Delayed gratification may reduce the frequency of fast food consumption, says a new study. The study has a public health significance since away-from-home eating and fast food consumption contributes to obesity in the United States.
Food consumed away from home often consists of energy-dense nutrient-poor food, which increases the risk for obesity and other chronic conditions. Behavioral economics, the application of psychology to economics, has the potential to offer additional insights into eating behaviors. For example, previous research has shown "impatient time preferences" lead to decision-making based on immediate gratification (e.g. watching TV) instead of behavior (e.g. exercise) that will benefit one's future welfare (e.g. improved longevity).
‘The ability to resist the temptation for an immediate reward and wait for a later reward appears to be protective against frequently eating at fast food establishments.’
AdvertisementTo investigate further, researchers from the American Cancer Society along with colleagues at the University of California, Irvine, University of Massachusetts, Amherst, and the Gretchen Swanson Center for Nutrition, embarked on this study to identify factors that affect away-from-home eating.
The study team analyzed responses from 5,871 U.S. adults taking part in a 2011 survey asking about lifestyle behaviors, including frequency of fast food consumption. Also included were questions measuring time preferences. Participants were asked whether they preferred an immediate dollar amount now or a larger sum later (e.g. $10 now or $12, $15, or $18 in 30 days).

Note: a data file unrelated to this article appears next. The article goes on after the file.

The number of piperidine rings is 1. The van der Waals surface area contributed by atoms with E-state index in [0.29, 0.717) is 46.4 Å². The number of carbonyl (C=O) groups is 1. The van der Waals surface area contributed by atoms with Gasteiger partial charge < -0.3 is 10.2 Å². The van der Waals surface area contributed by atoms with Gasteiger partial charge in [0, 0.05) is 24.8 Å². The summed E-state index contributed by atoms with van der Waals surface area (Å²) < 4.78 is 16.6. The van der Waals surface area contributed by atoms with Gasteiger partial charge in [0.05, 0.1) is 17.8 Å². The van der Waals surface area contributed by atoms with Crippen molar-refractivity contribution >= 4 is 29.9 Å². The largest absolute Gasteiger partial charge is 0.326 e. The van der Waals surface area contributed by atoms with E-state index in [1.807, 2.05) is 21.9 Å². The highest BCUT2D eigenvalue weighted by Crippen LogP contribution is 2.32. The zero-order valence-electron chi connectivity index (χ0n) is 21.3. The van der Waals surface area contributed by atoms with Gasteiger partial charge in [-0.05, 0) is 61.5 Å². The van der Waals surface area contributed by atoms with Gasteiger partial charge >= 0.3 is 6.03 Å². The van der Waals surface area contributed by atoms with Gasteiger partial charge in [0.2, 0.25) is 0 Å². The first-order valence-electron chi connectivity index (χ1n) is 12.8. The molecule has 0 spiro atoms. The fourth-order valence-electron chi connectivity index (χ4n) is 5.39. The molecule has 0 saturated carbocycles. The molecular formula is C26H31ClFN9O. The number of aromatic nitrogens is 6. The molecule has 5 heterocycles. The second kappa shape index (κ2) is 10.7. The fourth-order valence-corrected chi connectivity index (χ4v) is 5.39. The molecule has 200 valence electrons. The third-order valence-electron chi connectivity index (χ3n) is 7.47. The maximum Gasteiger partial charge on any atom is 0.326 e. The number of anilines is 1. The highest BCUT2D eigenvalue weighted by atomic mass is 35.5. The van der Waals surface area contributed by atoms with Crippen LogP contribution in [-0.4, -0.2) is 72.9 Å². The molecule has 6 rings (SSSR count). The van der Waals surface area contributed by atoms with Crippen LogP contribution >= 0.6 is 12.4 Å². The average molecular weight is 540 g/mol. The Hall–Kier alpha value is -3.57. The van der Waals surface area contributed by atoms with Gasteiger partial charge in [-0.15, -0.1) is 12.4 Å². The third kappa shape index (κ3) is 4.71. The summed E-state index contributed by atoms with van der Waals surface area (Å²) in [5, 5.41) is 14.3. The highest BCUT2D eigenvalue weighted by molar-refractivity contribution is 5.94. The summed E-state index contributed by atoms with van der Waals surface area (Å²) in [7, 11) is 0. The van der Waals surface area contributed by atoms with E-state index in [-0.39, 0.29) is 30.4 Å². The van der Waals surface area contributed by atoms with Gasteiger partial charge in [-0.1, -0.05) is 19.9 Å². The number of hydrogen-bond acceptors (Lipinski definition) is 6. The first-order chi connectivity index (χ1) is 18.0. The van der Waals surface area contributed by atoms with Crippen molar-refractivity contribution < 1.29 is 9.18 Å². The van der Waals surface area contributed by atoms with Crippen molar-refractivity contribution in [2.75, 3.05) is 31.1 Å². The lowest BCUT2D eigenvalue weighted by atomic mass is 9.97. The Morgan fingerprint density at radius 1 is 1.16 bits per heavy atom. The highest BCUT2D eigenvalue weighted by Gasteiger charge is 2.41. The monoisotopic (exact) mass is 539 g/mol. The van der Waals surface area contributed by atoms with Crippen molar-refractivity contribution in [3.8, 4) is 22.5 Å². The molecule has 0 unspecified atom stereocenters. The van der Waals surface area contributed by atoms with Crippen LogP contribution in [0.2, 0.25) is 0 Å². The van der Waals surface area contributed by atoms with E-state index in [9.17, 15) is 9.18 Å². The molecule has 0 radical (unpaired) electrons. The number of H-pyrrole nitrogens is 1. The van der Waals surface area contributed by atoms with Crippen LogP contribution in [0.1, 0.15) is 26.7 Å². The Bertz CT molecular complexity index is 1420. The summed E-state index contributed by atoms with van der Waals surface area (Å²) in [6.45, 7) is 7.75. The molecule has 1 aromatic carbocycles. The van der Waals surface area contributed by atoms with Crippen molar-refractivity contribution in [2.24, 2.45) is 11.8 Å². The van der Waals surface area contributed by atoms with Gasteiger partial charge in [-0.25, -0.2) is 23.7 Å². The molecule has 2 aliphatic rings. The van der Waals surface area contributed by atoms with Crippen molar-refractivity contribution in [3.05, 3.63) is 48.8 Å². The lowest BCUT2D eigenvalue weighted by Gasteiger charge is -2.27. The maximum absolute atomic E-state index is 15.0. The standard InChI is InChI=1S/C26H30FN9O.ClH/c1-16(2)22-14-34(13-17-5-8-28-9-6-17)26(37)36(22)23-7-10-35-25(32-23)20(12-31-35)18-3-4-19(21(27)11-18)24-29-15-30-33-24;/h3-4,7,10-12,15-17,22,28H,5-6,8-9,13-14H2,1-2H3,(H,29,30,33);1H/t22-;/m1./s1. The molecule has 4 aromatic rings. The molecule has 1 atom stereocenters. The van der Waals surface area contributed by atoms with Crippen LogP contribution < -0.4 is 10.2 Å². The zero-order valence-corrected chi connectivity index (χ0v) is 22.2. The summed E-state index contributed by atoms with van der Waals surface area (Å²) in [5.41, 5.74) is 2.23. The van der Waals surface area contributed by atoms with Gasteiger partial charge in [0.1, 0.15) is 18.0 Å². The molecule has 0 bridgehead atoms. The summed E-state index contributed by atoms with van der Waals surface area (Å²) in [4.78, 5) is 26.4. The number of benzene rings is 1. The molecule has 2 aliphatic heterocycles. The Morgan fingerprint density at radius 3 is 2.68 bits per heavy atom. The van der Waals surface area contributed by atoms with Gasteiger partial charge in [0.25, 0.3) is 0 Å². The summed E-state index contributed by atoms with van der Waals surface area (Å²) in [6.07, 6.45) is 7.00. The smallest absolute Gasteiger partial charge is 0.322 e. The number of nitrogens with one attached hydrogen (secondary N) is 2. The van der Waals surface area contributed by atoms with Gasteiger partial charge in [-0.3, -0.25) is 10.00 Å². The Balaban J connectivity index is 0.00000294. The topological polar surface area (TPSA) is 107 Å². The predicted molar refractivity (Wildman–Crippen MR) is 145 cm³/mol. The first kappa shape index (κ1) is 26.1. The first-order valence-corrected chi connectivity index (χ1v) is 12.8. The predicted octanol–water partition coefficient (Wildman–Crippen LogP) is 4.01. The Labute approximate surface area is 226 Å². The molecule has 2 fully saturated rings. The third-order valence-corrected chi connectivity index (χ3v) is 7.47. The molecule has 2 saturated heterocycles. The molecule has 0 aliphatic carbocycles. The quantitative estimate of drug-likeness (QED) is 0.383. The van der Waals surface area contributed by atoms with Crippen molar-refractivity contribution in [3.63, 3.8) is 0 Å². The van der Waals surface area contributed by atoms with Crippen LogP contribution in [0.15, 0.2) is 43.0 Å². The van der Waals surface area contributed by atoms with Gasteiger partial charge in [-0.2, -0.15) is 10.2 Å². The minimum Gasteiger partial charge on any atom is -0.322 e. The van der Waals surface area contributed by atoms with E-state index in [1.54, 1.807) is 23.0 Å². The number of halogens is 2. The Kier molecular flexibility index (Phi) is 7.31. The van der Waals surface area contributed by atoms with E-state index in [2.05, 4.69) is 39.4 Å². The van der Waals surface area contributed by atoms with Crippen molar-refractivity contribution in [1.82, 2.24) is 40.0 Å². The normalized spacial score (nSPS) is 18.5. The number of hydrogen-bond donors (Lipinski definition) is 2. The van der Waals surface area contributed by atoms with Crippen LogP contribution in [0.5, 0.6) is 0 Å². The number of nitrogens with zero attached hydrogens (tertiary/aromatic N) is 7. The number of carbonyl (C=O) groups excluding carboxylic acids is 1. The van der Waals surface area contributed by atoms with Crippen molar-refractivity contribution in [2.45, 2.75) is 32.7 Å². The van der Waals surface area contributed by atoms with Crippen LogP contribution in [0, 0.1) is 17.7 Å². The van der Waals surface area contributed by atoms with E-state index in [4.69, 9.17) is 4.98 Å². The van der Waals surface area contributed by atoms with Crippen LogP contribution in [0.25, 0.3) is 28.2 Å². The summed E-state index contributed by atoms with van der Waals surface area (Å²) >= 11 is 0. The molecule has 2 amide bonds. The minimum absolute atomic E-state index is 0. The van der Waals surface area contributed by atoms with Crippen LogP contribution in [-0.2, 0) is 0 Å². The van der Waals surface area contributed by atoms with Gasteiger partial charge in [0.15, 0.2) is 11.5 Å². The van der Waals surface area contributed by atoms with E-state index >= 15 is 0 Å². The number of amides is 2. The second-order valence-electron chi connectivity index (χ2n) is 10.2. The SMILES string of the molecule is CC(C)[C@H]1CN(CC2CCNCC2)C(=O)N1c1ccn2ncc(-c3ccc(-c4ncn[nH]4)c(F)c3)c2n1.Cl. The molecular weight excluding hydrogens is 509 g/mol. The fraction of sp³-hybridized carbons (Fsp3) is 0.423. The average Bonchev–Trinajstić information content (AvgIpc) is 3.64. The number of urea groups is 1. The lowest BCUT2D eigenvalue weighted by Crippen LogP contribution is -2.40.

The findings showed that willingness to wait for the larger amount was significantly associated with less frequent fast food intake. Those who most often chose the delayed sum were 26% less likely to consume fast food than those on the other end of the scale. There was no association with full-service restaurant intake.
The authors note that the results stem from cross-sectional data, limiting the ability to reach a conclusive determination of causality. Therefore, future longitudinal research on this topic is warranted.
"Our findings reveal that a high degree of future orientation appears to be protective against frequently eating at fast food establishments," said Kerem Shuval, PhD, of the American Cancer Society, lead author of the study. "It may be possible, and relevant, to assess and inform individuals of their tendency to delay, or not delay, immediate gratification, and find strategies to prevent unhealthy behaviors. For example, packing lunches and healthful snacks in the evening to bring to work could potentially prevent trips to the vending machine or the adjacent fast food establishment."
Michal Stoklosa, MA, senior economist at the American Cancer Society and a co-author on the study, added that another strategy suggested by behavioral economists is the use of pre-commitment contracts. These are self-imposed present day constraints aimed at improving behavior in the future. For example, a sum of money is deposited by the individual to a third party, and if pre-determined goals are not met, such as eating less frequently at fast food restaurants, the money will be lost or given to charity. The study is published in Preventive Medicine.